Matthew is a correspondent at Heatmap. Previously he was an economics reporter at Grid, where he covered macroeconomics and energy, and a business reporter at BuzzFeed News, where he covered finance. He has written for The New York Times, the Guardian, Barron's, and New York Magazine. Read MoreRead More
Heat Waves Slam the Coasts. Will the Air Conditioners Stay On?
High temperatures are bringing electricity anxiety to sweltering cities.
High temperatures from Southern California to the East Coast are putting the nation’s electric grids on alert.
PJM Interconnection, the nation’s largest electricity market which stretches from Chicago to Washington, D.C., issued emergency alerts this week, as it tries to fulfill record demand from people running their air conditioning on full blast even as power plants get stressed by high heat. While there are not yet any imminent fears of rolling blackouts, these warnings from system operators show that electricity supply is getting tight.
The East Coast is expecting quite high temperatures Thursday, with forecasted highs in the upper 90s in Washington, D.C., Newark, and Philadelphia, all major cities in PJM’s market, with high humidity throughout. In New York City, which is part of New York’s electricity market, the National Weather Service issued an excessive heat warning. The NWS has warned that the region — which includes PJM territory in New Jersey — will experience “oppressive heat and humidity” through Saturday.
Get one great climate story in your inbox every day:
On Wednesday night and Thursday morning, PJM instructed generators in its East Coast and Southern regions to “review plans” to see if any maintenance or testing that would take them off the grid could be “deferred/canceled.” It also issued an emergency alert calling for as much electricity generation capacity — i.e. power plants staying online — on the grid as possible.
That alert, known as EEA1, “signals that PJM foresees or is experiencing conditions where all available resources are scheduled to meet firm load, firm transactions, and reserve commitments, and is concerned about sustaining its required Contingency Reserves,” according to its emergency operations manual . In other words, PJM thinks there’s enough generation to meet its expected demand, but is worried about maintaining reserves in case either demand or supply gets out of whack.
High temperatures since June have been challenging the nation’s electric grids, with Texas grid authorities asking for voluntary conservation by consumers in June as they set a new record demand for electricity in generation. During the unrelenting heat wave in Arizona (the forecast high in Phoenix today is 113 degrees, the 28th day in a row temperatures have risen above 110 ), state utilities set new demand records but have not yet had any major reliability concerns. Now there are few places in America where the grid isn't being besieged by heat.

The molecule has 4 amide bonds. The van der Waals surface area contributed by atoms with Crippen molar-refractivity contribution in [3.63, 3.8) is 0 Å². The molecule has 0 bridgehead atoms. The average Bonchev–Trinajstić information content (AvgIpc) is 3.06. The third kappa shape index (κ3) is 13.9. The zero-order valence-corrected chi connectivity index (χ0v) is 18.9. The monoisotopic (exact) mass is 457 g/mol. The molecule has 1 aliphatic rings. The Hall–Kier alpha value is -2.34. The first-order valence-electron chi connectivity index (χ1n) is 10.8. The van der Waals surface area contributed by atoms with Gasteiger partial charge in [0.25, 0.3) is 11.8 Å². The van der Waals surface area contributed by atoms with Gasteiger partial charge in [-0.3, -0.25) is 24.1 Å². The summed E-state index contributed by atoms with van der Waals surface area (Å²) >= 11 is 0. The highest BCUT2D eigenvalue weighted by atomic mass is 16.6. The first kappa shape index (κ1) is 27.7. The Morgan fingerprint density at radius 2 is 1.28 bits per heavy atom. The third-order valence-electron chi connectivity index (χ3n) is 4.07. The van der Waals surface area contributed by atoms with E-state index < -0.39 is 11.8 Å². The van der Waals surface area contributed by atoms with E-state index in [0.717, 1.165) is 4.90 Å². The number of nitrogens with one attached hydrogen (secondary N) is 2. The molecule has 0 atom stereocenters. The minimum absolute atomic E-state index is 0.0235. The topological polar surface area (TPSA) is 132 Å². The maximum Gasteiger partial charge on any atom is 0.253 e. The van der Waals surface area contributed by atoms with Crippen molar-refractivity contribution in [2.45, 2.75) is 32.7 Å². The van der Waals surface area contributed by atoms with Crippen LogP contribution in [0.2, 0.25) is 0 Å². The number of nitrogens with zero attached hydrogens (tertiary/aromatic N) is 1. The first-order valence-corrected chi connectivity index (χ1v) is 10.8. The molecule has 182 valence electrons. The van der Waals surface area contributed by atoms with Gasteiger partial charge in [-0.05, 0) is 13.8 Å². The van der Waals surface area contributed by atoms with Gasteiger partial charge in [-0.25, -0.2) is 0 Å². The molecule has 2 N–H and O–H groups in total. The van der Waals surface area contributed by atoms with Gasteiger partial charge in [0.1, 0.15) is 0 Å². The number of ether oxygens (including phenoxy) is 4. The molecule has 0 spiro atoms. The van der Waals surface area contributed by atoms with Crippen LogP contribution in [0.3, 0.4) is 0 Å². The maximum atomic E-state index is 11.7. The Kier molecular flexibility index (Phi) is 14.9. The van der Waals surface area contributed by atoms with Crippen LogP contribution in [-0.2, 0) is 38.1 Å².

In California, where the inland part of the state especially has been experiencing extreme heat (Bakersfield’s forecast high Thursday is 103), the state’s electric grid has either declared a low level emergency or been put on watch three times in the last week. On Wednesday, the state’s system operator said that “due to some resources going offline, continued excessive heat in interior Southern California, and transmission congestion restricting movement of power to parts of the state where it’s needed,” it had been put on watch for Wednesday evening and had initiated “demand response” programs that encourage energy conservation.
While the California grid has remained stable, the issues it had Wednesday are known concerns when temperatures rise. Hotter conditions can lead to more-than-expected issues with power generation as plants go offline due to mechanical issues and the extreme need for electricity as parts of a power market experience extreme heat can overtax transmission infrastructure.
California is also a global leader in solar power production, which means that the evening hours when the sun goes down but temperatures stay high can be particularly tight. The state has installed a massive amount of energy storage on the grid, however, that can be charged when it’s sunny and electricity is cheap, and discharged in the evening. At 10 p.m. Tuesday night, California's batteries were putting out about 3,500 megawatts, while its entire renewables fleet, which is largely wind at that hour, was producing 5,800 megawatts (meanwhile there was some 25,000 megawatts of natural gas on the grid).
The California Independent System Operator also warned that it was “seeing some supply uncertainty this evening, because of heat potentially pushing up demand, and high electricity demand across the western U.S.”
Heat waves across a broad section of the country are especially concerning for grid operation because they can inhibit imports that some grids need to stay online if an entire region of the country is experiencing high electricity demand.
Globally, this month will likely be the hottest July on record .
Read more about heat waves and electricity: